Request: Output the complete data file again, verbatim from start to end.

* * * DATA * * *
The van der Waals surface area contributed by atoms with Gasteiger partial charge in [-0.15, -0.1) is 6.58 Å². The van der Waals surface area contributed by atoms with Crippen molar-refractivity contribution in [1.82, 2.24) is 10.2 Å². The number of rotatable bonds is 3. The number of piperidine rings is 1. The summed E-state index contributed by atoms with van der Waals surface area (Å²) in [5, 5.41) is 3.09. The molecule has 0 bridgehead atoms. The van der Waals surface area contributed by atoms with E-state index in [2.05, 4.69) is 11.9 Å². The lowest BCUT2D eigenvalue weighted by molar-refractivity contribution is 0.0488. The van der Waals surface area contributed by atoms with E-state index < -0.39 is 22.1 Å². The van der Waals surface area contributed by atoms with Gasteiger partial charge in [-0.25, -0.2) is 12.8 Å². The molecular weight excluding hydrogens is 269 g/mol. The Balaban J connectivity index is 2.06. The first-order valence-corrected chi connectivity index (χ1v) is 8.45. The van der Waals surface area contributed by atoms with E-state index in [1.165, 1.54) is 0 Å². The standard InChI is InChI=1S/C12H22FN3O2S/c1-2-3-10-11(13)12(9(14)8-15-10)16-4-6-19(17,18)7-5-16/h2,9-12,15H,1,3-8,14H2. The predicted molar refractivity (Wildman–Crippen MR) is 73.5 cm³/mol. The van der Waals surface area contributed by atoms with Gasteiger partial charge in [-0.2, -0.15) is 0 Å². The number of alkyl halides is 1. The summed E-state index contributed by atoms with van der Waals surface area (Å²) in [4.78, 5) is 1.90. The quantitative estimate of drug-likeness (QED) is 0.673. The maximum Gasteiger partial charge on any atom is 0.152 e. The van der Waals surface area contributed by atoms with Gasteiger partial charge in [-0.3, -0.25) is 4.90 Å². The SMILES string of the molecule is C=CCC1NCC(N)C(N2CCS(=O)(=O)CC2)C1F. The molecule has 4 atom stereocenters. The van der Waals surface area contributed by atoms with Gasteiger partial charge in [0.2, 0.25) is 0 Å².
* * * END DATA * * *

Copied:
The van der Waals surface area contributed by atoms with Gasteiger partial charge in [-0.15, -0.1) is 6.58 Å². The van der Waals surface area contributed by atoms with Crippen molar-refractivity contribution in [1.82, 2.24) is 10.2 Å². The number of rotatable bonds is 3. The number of piperidine rings is 1. The summed E-state index contributed by atoms with van der Waals surface area (Å²) in [5, 5.41) is 3.09. The molecule has 0 bridgehead atoms. The van der Waals surface area contributed by atoms with E-state index in [2.05, 4.69) is 11.9 Å². The lowest BCUT2D eigenvalue weighted by molar-refractivity contribution is 0.0488. The van der Waals surface area contributed by atoms with E-state index < -0.39 is 22.1 Å². The van der Waals surface area contributed by atoms with Gasteiger partial charge in [-0.25, -0.2) is 12.8 Å². The molecular weight excluding hydrogens is 269 g/mol. The Balaban J connectivity index is 2.06. The first-order valence-corrected chi connectivity index (χ1v) is 8.45. The van der Waals surface area contributed by atoms with E-state index in [1.165, 1.54) is 0 Å². The standard InChI is InChI=1S/C12H22FN3O2S/c1-2-3-10-11(13)12(9(14)8-15-10)16-4-6-19(17,18)7-5-16/h2,9-12,15H,1,3-8,14H2. The predicted molar refractivity (Wildman–Crippen MR) is 73.5 cm³/mol. The van der Waals surface area contributed by atoms with Gasteiger partial charge in [-0.2, -0.15) is 0 Å². The number of alkyl halides is 1. The summed E-state index contributed by atoms with van der Waals surface area (Å²) in [4.78, 5) is 1.90. The quantitative estimate of drug-likeness (QED) is 0.673. The maximum Gasteiger partial charge on any atom is 0.152 e. The van der Waals surface area contributed by atoms with Gasteiger partial charge in [-0.3, -0.25) is 4.90 Å². The SMILES string of the molecule is C=CCC1NCC(N)C(N2CCS(=O)(=O)CC2)C1F. The molecule has 4 atom stereocenters. The van der Waals surface area contributed by atoms with Gasteiger partial charge in [0.2, 0.25) is 0 Å².